As people await rulings on the two same sex marriage cases before the US Supreme Court that are due to be released any day now, it is useful to see what the state of play is. It seems unlikely that the court will issue sweeping rulings affirming the constitutional right of same-sex couples to marry, though that would be a welcome surprise. Failing that, what lies ahead?
While many states have now legalized same-sex marriage, the state-by-state route will soon hit a dead end because some state legislatures are in regions of the country that are too hostile to the idea to even contemplate it. I suspect that around half the states is the upper limit for legalization. This will lead to an increasing number of problems as people legally married in one state move to other states as part of the normal internal migration patterns.
Things will become even more complicated if the Supreme Court rules that the federal government cannot deny federal marriage benefits to same-sex couples that are legally married in the state in which they live, which is the issue in one of the cases under review. Does this mean that same-sex married couples lose their federal benefits if they move from a state that legalizes such marriages to one which does not? That would be bizarre.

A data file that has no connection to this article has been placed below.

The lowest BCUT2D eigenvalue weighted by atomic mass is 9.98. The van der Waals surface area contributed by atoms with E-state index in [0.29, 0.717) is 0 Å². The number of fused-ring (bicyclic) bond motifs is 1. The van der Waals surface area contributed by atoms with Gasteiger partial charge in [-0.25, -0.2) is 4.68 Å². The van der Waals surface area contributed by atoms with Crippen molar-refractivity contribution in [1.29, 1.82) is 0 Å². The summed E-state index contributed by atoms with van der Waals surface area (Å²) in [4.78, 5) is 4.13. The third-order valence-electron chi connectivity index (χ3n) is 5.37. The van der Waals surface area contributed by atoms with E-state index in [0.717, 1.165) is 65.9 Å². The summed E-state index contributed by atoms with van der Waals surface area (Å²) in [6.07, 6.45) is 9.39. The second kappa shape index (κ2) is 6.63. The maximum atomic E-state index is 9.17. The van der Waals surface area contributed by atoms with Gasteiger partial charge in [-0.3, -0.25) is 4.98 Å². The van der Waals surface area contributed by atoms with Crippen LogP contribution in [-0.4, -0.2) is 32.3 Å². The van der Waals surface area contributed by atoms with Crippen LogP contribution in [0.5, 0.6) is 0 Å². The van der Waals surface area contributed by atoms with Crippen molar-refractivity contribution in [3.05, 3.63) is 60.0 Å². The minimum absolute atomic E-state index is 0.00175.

One option is for Congress to repeal the infamous DOMA legislation that allows states to not recognize marriages performed in other states, that went against the long standing practice of mutual acceptance. This is likely to happen since the sentiment for repeal of DOMA is rising rapidly. I suspect that the Democrats in congress are waiting for the supreme court rulings before moving to repeal DOMA, especially since this issue will put the Republican party in congress in an awkward position since they are trying to shake the label of being anti-gay, that has shown to be an especially big negative with young voters.
But you can be sure that even if DOMA is repealed, some states will still refuse to recognize same-sex marriages of other states which means that the issue will go before the courts again to see if they have the right to do so.
Instead of this tedious and long process, I wish opponents of same-sex marriage, now that they realize that they are definitely going to lose on this issue, would spare everyone the time and trouble and just accept it.